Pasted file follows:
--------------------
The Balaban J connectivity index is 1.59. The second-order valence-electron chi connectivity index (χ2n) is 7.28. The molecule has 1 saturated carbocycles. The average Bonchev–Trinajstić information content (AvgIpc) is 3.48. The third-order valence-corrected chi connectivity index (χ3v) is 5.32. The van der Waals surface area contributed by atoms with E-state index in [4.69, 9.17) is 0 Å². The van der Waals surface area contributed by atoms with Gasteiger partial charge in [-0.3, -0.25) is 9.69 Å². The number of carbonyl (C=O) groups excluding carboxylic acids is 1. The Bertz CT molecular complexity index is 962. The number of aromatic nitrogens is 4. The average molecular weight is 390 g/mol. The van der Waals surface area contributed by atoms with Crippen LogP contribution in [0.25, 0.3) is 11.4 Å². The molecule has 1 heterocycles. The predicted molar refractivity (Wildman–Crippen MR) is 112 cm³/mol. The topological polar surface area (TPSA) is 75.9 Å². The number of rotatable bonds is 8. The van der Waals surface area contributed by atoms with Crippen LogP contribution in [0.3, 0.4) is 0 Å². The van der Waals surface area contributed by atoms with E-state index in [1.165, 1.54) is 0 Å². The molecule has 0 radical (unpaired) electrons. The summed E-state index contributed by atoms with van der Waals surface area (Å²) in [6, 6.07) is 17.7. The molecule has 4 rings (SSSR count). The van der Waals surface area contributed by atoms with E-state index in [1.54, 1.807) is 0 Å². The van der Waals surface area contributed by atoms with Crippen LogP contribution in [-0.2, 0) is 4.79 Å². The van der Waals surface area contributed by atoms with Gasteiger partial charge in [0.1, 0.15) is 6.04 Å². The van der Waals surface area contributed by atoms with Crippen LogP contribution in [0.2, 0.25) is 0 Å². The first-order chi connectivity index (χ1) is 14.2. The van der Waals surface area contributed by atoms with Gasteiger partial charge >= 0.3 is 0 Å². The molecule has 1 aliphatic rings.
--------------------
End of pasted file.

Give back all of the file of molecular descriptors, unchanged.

The Balaban J connectivity index is 1.59. The second-order valence-electron chi connectivity index (χ2n) is 7.28. The molecule has 1 saturated carbocycles. The average Bonchev–Trinajstić information content (AvgIpc) is 3.48. The third-order valence-corrected chi connectivity index (χ3v) is 5.32. The van der Waals surface area contributed by atoms with E-state index in [4.69, 9.17) is 0 Å². The van der Waals surface area contributed by atoms with Gasteiger partial charge in [-0.3, -0.25) is 9.69 Å². The number of carbonyl (C=O) groups excluding carboxylic acids is 1. The Bertz CT molecular complexity index is 962. The number of aromatic nitrogens is 4. The average molecular weight is 390 g/mol. The van der Waals surface area contributed by atoms with Crippen LogP contribution in [0.25, 0.3) is 11.4 Å². The molecule has 1 heterocycles. The predicted molar refractivity (Wildman–Crippen MR) is 112 cm³/mol. The topological polar surface area (TPSA) is 75.9 Å². The number of rotatable bonds is 8. The van der Waals surface area contributed by atoms with Crippen LogP contribution in [0.3, 0.4) is 0 Å². The van der Waals surface area contributed by atoms with E-state index in [1.165, 1.54) is 0 Å². The molecule has 0 radical (unpaired) electrons. The summed E-state index contributed by atoms with van der Waals surface area (Å²) in [6, 6.07) is 17.7. The molecule has 4 rings (SSSR count). The van der Waals surface area contributed by atoms with E-state index in [1.54, 1.807) is 0 Å². The van der Waals surface area contributed by atoms with Crippen LogP contribution in [-0.2, 0) is 4.79 Å². The van der Waals surface area contributed by atoms with Gasteiger partial charge in [0.1, 0.15) is 6.04 Å². The van der Waals surface area contributed by atoms with Crippen LogP contribution in [0.2, 0.25) is 0 Å². The first-order chi connectivity index (χ1) is 14.2. The van der Waals surface area contributed by atoms with Gasteiger partial charge >= 0.3 is 0 Å². The molecule has 1 aliphatic rings.